100th birthday no time to slow down for Pittsburgh woman
By Eric Heyl
Published: Tuesday, July 16, 2013, 11:39 p.m.
Anne Likarevich is about to mark her 100th birthday, and chances are that she's busier than you this week.
She was in Pittsburgh City Council chambers on Tuesday to be recognized as the momentous occasion draws near. On Friday, her birthday, the Brighton Heights Senior Community Center will hold a lunch in honor of the new centenarian. Friends and family will convene on Saturday at Monte Cello's restaurant in Ross for further birthday festivities.
“I don't know if I can take it,” she said with a slight smile as she sat in the living room of her Observatory Hill home with her two daughters, Lillian Clark and Eleanor Groeneman, shortly after the city hall appearance. “It's too much, too much.”
Don't believe it. She seems quite capable of handling the activity.
Most people who are fortunate enough to make it to Likarevich's age have long ago stopped firing on all cylinders. Likarevich remains a spark plug with attentive eyes, a sturdy voice and no definitive answer when posed the obligatory question of how she has lasted this long.
“I really don't know,” she said. “In my 80s, I thought that I'd never make it this far. I just try to keep seeing friends, try to stay busy.”
Likarevich, who still volunteers most Thursdays in the Brighton Heights Senior Center kitchen, has had no difficulty staying busy for decades. In April, she was honored by Pittsburgh Citiparks for logging more than 40,000 hours of community service during the past four decades.
Born in Bjlovar, Croatia, she and her family emigrated to the United States when she was 7. She has lived in the same neighborhood since 1931, the same year she graduated from Duff's Business School, and has spent more than 50 years in the same house.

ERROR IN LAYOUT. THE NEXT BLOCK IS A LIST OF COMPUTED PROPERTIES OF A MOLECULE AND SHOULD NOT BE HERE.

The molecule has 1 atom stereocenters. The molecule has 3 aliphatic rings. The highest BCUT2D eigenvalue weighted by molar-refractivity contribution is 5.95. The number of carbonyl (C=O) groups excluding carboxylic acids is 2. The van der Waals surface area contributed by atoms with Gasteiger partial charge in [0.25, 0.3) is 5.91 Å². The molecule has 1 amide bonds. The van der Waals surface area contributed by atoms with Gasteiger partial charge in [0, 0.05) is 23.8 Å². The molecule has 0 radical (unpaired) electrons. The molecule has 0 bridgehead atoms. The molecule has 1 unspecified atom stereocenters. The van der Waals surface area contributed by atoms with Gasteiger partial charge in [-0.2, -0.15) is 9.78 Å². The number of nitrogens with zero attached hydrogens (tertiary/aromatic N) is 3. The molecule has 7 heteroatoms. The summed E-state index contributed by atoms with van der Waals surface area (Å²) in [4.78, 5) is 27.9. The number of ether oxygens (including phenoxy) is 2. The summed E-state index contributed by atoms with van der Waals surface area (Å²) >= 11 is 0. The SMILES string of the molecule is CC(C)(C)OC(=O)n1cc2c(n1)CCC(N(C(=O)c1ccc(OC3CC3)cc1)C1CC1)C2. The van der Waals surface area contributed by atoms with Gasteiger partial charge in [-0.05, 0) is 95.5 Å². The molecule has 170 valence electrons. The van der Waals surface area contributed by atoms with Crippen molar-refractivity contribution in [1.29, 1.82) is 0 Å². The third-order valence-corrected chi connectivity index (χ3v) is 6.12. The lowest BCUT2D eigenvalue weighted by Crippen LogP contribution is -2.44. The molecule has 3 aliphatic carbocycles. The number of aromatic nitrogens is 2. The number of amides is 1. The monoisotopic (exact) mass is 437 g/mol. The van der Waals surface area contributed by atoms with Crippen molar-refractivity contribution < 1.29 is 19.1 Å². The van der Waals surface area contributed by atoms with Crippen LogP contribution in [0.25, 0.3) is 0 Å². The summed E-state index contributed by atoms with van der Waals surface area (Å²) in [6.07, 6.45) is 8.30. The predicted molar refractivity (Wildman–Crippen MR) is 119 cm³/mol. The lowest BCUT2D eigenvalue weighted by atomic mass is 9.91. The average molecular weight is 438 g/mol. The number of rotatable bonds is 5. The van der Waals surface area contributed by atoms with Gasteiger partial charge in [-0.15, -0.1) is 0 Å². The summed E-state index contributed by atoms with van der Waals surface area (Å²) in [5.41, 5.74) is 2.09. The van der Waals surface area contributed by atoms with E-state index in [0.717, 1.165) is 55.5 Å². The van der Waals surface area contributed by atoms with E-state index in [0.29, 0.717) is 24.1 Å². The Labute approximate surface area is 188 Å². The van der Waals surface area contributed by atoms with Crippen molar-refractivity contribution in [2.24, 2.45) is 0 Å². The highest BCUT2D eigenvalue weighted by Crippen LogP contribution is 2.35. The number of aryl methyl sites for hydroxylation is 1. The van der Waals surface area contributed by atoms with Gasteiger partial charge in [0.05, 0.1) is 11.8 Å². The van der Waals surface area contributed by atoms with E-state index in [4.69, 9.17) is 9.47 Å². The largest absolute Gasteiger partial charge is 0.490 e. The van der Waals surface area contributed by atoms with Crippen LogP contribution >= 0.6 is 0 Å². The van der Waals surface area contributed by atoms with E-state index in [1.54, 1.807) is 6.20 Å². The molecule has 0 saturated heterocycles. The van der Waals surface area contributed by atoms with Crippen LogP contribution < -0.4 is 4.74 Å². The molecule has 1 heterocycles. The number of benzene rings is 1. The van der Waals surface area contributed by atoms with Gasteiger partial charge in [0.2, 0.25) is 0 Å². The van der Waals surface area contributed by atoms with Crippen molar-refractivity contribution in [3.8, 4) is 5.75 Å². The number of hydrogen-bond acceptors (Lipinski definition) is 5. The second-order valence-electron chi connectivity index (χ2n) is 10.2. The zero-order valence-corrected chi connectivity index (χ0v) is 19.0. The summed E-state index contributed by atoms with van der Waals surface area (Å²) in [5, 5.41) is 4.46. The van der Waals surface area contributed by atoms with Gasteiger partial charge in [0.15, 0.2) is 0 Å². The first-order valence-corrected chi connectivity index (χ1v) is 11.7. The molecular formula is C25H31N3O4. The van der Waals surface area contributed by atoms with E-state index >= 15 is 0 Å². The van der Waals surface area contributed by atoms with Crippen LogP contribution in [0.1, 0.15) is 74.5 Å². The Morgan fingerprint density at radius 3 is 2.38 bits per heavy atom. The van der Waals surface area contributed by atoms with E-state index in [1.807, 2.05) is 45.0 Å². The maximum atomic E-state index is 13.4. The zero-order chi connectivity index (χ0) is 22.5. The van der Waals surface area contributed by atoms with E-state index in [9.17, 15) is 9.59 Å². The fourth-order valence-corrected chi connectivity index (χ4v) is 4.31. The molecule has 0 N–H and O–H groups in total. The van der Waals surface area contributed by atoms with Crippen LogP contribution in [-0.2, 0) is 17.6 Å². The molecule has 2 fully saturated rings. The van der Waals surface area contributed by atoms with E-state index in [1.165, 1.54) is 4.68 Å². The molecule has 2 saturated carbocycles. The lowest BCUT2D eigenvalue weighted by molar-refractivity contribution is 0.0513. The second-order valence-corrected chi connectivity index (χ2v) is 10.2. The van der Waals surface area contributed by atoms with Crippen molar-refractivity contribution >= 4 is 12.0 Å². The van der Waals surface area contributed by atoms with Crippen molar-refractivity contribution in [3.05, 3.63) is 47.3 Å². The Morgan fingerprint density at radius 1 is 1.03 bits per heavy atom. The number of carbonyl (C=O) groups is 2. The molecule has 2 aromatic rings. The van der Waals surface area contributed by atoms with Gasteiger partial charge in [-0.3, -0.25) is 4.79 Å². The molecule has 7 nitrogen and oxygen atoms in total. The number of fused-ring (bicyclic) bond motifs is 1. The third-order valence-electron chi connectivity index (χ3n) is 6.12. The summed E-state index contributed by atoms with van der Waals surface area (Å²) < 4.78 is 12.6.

In the mid-1970s, she and five neighborhood friends started scouting for a place they could play cards and socialize. They first found dilapidated space in a former Lutheran church being used by the Perry Athletic Club, eventually working with the city to create the Perry North (later rechristened Observatory Hill) senior community center.
For the past decade, her volunteer efforts have focused on the Brighton Heights center, whose praises she undoubtedly would sing even if she weren't being feted there on Friday.
“You can't get bored there,” she said. “There's always something to look forward to, and it's good to be around people your own age — well, almost your own age.”
When I accurately informed Likarevich that she looks great, she offered a good-natured, self-deprecating retort: “When I hear things like that, I tell people you can't judge a book by its cover.”
Then she smiled again.
Likarevich admits her pace slowed in recent years. But as long as her health holds, she's determined to keep active as her second century dawns.
“If I stay home for more than two straight days,” she said, “I'm ready to climb the walls.”
Eric Heyl is a staff writer for Trib Total Media. He can be reached at 412-320-7857 or firstname.lastname@example.org.
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